On Nov. 6 Barack Obama defeated Mitt Romney with 50.3% of the popular vote and a surprising 303 electoral votes. Here are the top ten reasons Romney tanked.
10. He didn’t have Bill Clinton. Other than his running mate, Congressman Paul Ryan, Romney didn’t have an effective surrogate. Obama had Joe Biden, Michelle Obama and Bill Clinton who commanded big crowds wherever he spoke. Romney didn’t use George W. Bush, who retreated to the Cayman Islands.
9. Mitt was wildly unpopular in Massachusetts, his home state. Obama carried Massachusetts by 23 percentage points. Romney claimed to have been an effective Governor who practiced bipartisanship, but the word got around that he had been an arrogant, dogmatic prick.
8. Romney blew his chance to score points on Benghazi. Republicans thought the attack on our consulate in Benghazi, Libya, would give Romney an opportunity to paint the President as weak on national security. But Romney flubbed his chance in the second debate. Obama recalled, “The day after the attack ... I stood in the Rose Garden and I told the American people ... that this was an act of terror.” Romney pounced, claiming the President had not called it “an act of terror.” But the debate moderator, CNN’s Candy Crowley agreed with the president’s recollection.
7. He was branded as elite and out-of-touch. Before the Republican convention, Obama ran ads labeling Romney as a “vulture capitalist,” “part of the problem, not the solution.” Then a tape was uncovered where Romney told donors, “47 percent of the people ... who are victims ... my job is not to worry about those people.” This strengthened core support for Obama. Exit polls indicated that on the attribute, “a candidate who cares about people like me,” Obama overwhelmed Romney.
6. Women got wise to him. While the economy mattered to white female voters, it improved enough that they turned their attention to social issues: reproductive care, education and healthcare, in general. They trusted Obama on these issues and came to believe he was the candidate who would do the most for the middle class. Women favored Obama by 55% and unmarried women preferred him by 68%.
5. He didn’t understand Hispanics. Romney’s strategy was predicated on massively carrying the white vote and he did secure 58%. But in certain areas, the Republican needed the votes of Hispanics and he didn’t get them because he was against the DREAM act and suggested “self-deportation” for undocumented immigrants. Seventy percent of Hispanics voted for Obama.
4. The Economy recovered enough. After May, when Mitt Romney won enough delegates to secure the Republican nomination, he attacked the president for the state of the economy, “Obama isn’t working.” But thousands of new jobs were added and the unemployment rate declined from 8.5% to 7.9%. Romney’s campaign slogan shifted to, “Believe in America.” He said he had a “five point plan.” “Romney has a one-point plan; make sure the folks at the top play by a different set of rules.” Towards the end of the campaign Romney quit talking about the economy.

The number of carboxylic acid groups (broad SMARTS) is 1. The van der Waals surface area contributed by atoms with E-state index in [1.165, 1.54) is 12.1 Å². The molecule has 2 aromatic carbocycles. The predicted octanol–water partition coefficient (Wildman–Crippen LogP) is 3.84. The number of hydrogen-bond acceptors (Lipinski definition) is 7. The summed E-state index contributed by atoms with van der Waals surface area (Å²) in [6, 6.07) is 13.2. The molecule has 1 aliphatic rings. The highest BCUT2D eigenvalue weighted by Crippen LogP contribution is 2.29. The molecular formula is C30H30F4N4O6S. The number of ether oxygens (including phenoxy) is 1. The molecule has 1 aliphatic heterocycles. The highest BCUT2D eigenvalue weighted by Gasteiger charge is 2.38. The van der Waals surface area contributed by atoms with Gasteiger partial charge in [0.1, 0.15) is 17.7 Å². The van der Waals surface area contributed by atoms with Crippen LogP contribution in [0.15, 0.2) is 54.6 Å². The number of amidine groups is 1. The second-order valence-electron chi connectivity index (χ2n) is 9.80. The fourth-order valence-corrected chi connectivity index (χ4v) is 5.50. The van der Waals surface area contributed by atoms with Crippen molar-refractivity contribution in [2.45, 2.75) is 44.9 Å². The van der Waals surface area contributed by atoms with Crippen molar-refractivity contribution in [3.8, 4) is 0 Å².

3. Romney told one too many lies. After securing the Republican nomination for president, Romney waged a dishonest campaign. An independent fact-checker, PolitiFact, reported two-thirds of Romney’s statements ranged from “half-true” to blatant lies. The media didn’t report all of these falsehoods but a week before the election Mitt was caught running an extremely deceptive auto bailout ad that torpedoed his chances in Ohio.
2. God intervened. Romney’s campaign for president was bracketed by hurricanes. First, Isaac threatened the Republican convention and lowered the ratings, and then Sandy disrupted the campaign and gave Obama an opportunity to display his competency as commander-in-chief. As the result of Sandy, Obama got kudos from Republican New Jersey Gov. Chris Christie and an endorsement from New York City Mayor Michael Bloomberg. Obama had already gained momentum, after a disastrous first debate, and his response to Sandy pushed him ahead in most polls.
1. No Republican can win at the national level. A year ago, when the slate of Republican presidential candidates formed, it was Mitt Romney versus the “seven dwarfs:” Bachmann, Cain, Gingrich, Paul, Pawlenty, Perry and Santorum. Romney struggled in the first primaries and had to turn on his money machine to defeat the others in the conclusive primaries. It was an indication that that Republicans were lukewarm about him.
Romney had to tack to the right to secure his base and this turned off self-defined centrist voters. Obama overwhelmingly carried both liberal and centrist voters. The electorate has gotten wise to the Republican Party; they understand that they are radical conservatives — out-of-touch with the middle class. Ultimately, that’s why Romney lost. It indicates that no Republican presidential candidate would have been electable.
Bob Burnett is a Berkeley, Calif., writer. Before starting a second career as a journalist, he was one of the founding executives at Cisco Systems. Email email@example.com.
From The Progressive Populist, December 1, 2012
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